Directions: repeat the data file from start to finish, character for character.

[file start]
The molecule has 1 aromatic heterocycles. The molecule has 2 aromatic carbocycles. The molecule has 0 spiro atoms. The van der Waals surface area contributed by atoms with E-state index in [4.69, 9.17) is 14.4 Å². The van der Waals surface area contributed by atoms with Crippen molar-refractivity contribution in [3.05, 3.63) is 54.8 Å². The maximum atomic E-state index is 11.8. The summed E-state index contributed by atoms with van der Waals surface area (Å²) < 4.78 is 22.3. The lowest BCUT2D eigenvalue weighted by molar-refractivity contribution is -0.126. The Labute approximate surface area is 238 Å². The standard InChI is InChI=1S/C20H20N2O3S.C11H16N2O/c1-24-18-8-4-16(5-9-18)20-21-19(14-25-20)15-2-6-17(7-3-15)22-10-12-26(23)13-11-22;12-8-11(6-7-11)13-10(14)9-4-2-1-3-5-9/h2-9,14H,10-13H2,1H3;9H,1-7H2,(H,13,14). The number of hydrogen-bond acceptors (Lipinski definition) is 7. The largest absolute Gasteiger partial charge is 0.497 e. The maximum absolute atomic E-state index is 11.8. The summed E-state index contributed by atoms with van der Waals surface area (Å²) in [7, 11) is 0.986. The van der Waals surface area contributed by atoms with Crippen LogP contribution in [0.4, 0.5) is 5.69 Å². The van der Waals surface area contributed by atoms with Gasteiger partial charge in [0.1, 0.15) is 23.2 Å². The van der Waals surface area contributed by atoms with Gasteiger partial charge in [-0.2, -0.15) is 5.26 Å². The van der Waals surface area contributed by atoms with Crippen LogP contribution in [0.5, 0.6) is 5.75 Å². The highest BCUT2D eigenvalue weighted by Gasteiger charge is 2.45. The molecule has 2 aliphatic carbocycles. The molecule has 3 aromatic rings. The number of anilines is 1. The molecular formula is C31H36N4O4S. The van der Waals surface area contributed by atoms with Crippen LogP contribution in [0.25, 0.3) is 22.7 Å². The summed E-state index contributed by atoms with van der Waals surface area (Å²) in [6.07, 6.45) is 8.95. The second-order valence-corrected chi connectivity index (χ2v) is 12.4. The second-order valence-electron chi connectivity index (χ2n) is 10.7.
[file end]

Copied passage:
The molecule has 1 aromatic heterocycles. The molecule has 2 aromatic carbocycles. The molecule has 0 spiro atoms. The van der Waals surface area contributed by atoms with E-state index in [4.69, 9.17) is 14.4 Å². The van der Waals surface area contributed by atoms with Crippen molar-refractivity contribution in [3.05, 3.63) is 54.8 Å². The maximum atomic E-state index is 11.8. The summed E-state index contributed by atoms with van der Waals surface area (Å²) < 4.78 is 22.3. The lowest BCUT2D eigenvalue weighted by molar-refractivity contribution is -0.126. The Labute approximate surface area is 238 Å². The standard InChI is InChI=1S/C20H20N2O3S.C11H16N2O/c1-24-18-8-4-16(5-9-18)20-21-19(14-25-20)15-2-6-17(7-3-15)22-10-12-26(23)13-11-22;12-8-11(6-7-11)13-10(14)9-4-2-1-3-5-9/h2-9,14H,10-13H2,1H3;9H,1-7H2,(H,13,14). The number of hydrogen-bond acceptors (Lipinski definition) is 7. The largest absolute Gasteiger partial charge is 0.497 e. The maximum absolute atomic E-state index is 11.8. The summed E-state index contributed by atoms with van der Waals surface area (Å²) in [7, 11) is 0.986. The van der Waals surface area contributed by atoms with Crippen LogP contribution in [0.4, 0.5) is 5.69 Å². The van der Waals surface area contributed by atoms with Gasteiger partial charge in [0.1, 0.15) is 23.2 Å². The van der Waals surface area contributed by atoms with Gasteiger partial charge in [-0.2, -0.15) is 5.26 Å². The van der Waals surface area contributed by atoms with Crippen LogP contribution in [0.5, 0.6) is 5.75 Å². The highest BCUT2D eigenvalue weighted by Gasteiger charge is 2.45. The molecule has 2 aliphatic carbocycles. The molecule has 3 aromatic rings. The number of anilines is 1. The molecular formula is C31H36N4O4S. The van der Waals surface area contributed by atoms with Crippen LogP contribution in [0.25, 0.3) is 22.7 Å². The summed E-state index contributed by atoms with van der Waals surface area (Å²) in [6.07, 6.45) is 8.95. The second-order valence-corrected chi connectivity index (χ2v) is 12.4. The second-order valence-electron chi connectivity index (χ2n) is 10.7.